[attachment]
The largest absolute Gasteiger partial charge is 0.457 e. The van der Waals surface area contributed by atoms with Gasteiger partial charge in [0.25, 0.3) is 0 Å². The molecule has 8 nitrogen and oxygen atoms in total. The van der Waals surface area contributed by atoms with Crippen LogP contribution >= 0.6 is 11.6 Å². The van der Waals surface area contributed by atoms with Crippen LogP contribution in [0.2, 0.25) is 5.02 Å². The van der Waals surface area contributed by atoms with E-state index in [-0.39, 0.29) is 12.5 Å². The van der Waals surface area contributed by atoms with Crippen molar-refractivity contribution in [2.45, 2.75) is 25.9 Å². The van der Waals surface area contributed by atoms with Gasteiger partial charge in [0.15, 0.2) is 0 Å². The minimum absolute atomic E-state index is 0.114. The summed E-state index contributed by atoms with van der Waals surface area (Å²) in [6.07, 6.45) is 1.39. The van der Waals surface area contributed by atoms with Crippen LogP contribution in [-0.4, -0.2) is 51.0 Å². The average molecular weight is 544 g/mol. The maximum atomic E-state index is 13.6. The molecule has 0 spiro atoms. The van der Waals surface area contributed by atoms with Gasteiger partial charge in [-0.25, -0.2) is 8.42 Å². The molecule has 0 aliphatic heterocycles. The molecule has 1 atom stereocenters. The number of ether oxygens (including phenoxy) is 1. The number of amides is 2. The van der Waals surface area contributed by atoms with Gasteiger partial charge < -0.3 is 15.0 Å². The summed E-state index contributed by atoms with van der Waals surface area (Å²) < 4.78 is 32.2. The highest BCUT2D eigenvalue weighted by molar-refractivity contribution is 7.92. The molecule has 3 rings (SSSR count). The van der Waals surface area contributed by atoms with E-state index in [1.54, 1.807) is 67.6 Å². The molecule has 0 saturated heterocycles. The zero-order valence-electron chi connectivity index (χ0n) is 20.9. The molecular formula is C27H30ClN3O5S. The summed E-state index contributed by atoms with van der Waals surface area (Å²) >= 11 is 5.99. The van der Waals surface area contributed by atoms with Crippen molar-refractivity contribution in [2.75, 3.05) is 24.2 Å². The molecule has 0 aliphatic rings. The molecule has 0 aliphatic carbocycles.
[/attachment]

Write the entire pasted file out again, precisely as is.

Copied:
The largest absolute Gasteiger partial charge is 0.457 e. The van der Waals surface area contributed by atoms with Gasteiger partial charge in [0.25, 0.3) is 0 Å². The molecule has 8 nitrogen and oxygen atoms in total. The van der Waals surface area contributed by atoms with Crippen LogP contribution >= 0.6 is 11.6 Å². The van der Waals surface area contributed by atoms with Crippen LogP contribution in [0.2, 0.25) is 5.02 Å². The van der Waals surface area contributed by atoms with E-state index in [-0.39, 0.29) is 12.5 Å². The van der Waals surface area contributed by atoms with Crippen molar-refractivity contribution in [2.45, 2.75) is 25.9 Å². The van der Waals surface area contributed by atoms with Gasteiger partial charge in [0.15, 0.2) is 0 Å². The minimum absolute atomic E-state index is 0.114. The summed E-state index contributed by atoms with van der Waals surface area (Å²) in [6.07, 6.45) is 1.39. The van der Waals surface area contributed by atoms with Crippen LogP contribution in [-0.4, -0.2) is 51.0 Å². The average molecular weight is 544 g/mol. The maximum atomic E-state index is 13.6. The molecule has 0 spiro atoms. The van der Waals surface area contributed by atoms with Gasteiger partial charge in [-0.25, -0.2) is 8.42 Å². The molecule has 0 aliphatic heterocycles. The molecule has 1 atom stereocenters. The number of ether oxygens (including phenoxy) is 1. The number of amides is 2. The van der Waals surface area contributed by atoms with Gasteiger partial charge < -0.3 is 15.0 Å². The summed E-state index contributed by atoms with van der Waals surface area (Å²) < 4.78 is 32.2. The highest BCUT2D eigenvalue weighted by molar-refractivity contribution is 7.92. The molecule has 3 rings (SSSR count). The van der Waals surface area contributed by atoms with E-state index in [1.54, 1.807) is 67.6 Å². The molecule has 0 saturated heterocycles. The zero-order valence-electron chi connectivity index (χ0n) is 20.9. The molecular formula is C27H30ClN3O5S. The summed E-state index contributed by atoms with van der Waals surface area (Å²) >= 11 is 5.99. The van der Waals surface area contributed by atoms with Crippen molar-refractivity contribution in [2.75, 3.05) is 24.2 Å². The molecule has 0 aliphatic rings. The molecule has 0 aliphatic carbocycles.